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Athens-Moscow: An (Un)orthodox Alliance?

Shortly before Greece's Prime Minister Alexis Tsipras met Vladimir Putin in Moscow on his first official visit to Russia, the Financial Times published an article reporting the overtly anti-democratic suggestion that many officials, including some eurozone finance ministers, have put forward for the resolution of the problems in Greece. If a bailout agreement is to be made possible, the unnamed officials stated, Tsipras will have to ditch the far-left component of his coalition and opt for a re-alignment with the center-left forces of Pasok. If the word "democracy" hadn't been already emptied of its essential meaning, such a statement - one that blatantly proposes ignoring the will of the Greek electorate - would have triggered some sort of reaction. But in a continent where the distinction between financial and political forces is a very fine line, the very idea that a nation's political sovereignty can be disrupted at will is apparently not that outlandish.

Far from surrendering to the institutional blackmail of the Troika, Alexis Tsipras, while in Moscow, has reiterated that his country is not a "debt colony" and remains a "sovereign" nation. He also took the opportunity to stress the many aspects that link Greece to Russia, from their shared religion, Orthodox Christianity, to the common fight against fascism that ideologically united them 70 years ago. Yet behind the ceremonious formalities that choreograph every diplomatic junket, a geopolitical awareness on the side of Greece regarding its strategic position in the Mediterranean can be clearly deduced. Neither Athens nor Moscow wants Greece to break away from NATO or the European Union. Quite the contrary, Greece could function as a conciliatory bridge, both political and economic, between Europe and Russia at a time when the relationship between these two powers is rather tense.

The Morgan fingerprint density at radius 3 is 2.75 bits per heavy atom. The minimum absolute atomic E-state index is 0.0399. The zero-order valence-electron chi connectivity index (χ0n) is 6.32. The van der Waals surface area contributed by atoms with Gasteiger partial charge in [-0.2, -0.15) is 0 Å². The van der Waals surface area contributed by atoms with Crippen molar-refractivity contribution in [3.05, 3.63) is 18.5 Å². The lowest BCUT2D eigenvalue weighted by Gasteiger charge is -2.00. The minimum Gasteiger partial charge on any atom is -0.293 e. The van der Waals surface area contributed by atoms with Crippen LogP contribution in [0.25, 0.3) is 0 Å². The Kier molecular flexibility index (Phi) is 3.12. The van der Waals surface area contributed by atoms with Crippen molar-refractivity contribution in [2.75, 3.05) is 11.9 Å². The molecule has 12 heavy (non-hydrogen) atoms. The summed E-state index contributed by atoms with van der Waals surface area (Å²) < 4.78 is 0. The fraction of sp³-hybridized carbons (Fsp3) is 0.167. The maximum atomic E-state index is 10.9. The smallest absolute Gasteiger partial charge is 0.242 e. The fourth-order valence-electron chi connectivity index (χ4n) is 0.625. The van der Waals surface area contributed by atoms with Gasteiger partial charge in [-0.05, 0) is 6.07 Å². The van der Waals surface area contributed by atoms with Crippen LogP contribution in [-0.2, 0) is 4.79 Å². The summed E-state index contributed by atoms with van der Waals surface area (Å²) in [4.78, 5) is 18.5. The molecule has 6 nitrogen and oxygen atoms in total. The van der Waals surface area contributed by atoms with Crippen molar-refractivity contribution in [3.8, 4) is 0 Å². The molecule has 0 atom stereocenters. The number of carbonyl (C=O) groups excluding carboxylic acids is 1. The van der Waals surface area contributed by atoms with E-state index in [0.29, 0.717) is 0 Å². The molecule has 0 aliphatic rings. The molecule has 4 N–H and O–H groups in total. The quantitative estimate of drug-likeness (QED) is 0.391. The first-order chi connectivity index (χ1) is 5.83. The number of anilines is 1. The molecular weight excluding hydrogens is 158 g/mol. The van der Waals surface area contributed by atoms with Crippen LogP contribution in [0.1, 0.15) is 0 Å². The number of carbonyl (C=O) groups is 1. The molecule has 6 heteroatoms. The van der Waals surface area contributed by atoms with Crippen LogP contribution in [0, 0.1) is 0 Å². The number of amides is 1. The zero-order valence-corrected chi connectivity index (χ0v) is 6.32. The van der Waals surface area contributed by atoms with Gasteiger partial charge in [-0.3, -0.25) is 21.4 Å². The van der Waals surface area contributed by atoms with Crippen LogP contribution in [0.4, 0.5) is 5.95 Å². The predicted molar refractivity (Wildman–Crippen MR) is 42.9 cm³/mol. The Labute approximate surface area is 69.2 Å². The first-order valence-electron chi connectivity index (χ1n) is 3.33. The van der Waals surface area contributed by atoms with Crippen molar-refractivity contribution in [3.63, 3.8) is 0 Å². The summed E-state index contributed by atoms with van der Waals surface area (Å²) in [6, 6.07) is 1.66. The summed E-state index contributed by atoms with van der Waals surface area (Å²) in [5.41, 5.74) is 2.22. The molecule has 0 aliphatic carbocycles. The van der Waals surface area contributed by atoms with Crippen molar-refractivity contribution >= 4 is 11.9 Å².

In an attempt to curb the Russophobic hysteria that agitates the waters of the Atlantic, Tsipras has in fact declared that the sanctions imposed on Russia are "a road to nowhere," a declaration not devoid of a certain self-interest yet much-needed in a public debate where certain positions are de facto unacceptable. Unsurprisingly, and unlike with his European counterparts, Tsipras found in Putin a most receptive interlocutor. The Russian president warmly welcomed Athens' invitation to step up economic cooperation between the two countries. Furthermore, Greece will take part in the Turkish Stream project with its own pipeline that will bring Russian gas from the Turkish border to Macedonia, from whence it will continue to Hungary via Serbia.

Gazprom, Russia's biggest gas company, is also interested in the deposits beneath the Ionian sea, while the Greek government is also open to having Russia take part in joint ventures (with a golden share for Athens) in the privatization of some infrastructures projects. The port of Thessaloniki, a privileged access to the Mediterranean, is very likely to be on Putin's list. No loans have been asked for ("We're not beggars," clarified Tsipras), as Putin has officially confirmed that no financial requests were brought forward. What has been granted is the lifting of countersanctions Russia imposed on Europe in response to those that were imposed on Russia (Cyprus and Hungary are included in the list of beneficiaries).

The day Tsipras met the Russian president in Moscow, The New York Times ran a front page headline reading "Waving Cash, Putin Sows E.U. Divisions in an Effort to Break Sanctions," effectively blaming Russia for destabilizing diplomatic relations within Europe, a laughable claim given the American efforts to hijack the Minsk II negotiations that are vital to the stability of both Russia and Europe.

The significance of Tsipras' visit to the Kremlin lies in fact not in its supposedly provocative nature, but on the contrary in its pragmatic attempt to re-establish diplomatic relations with Russia (a vital economic asset to the whole of Europe). It is worth noting that Greece's willingness to deal with "the devil" is not an exclusive prerogative of the current, left-wing government. Former center-right Greek premier Kostas Karamanlis had previously attempted to establish economic and diplomatic relations with Russia but eventually desisted under international and internal pressures.

The fiscal stranglehold the Troika has imposed on Athens is loose enough for Greece to survive but tight enough so that the southern European nation cannot move. If anything, Tsipras' recent move proves that the current Greek government is still determined to not blindly follow the financial orthodoxy of the Troika as it actively looks for alternative solutions to exit the devastating economic crisis while remaining within the eurozone. Theirs is therefore a willingness "to make compromises," as Greece Finance Minister Yannis Varoufakis declared, but "not to be compromised."

This article has been previously published on

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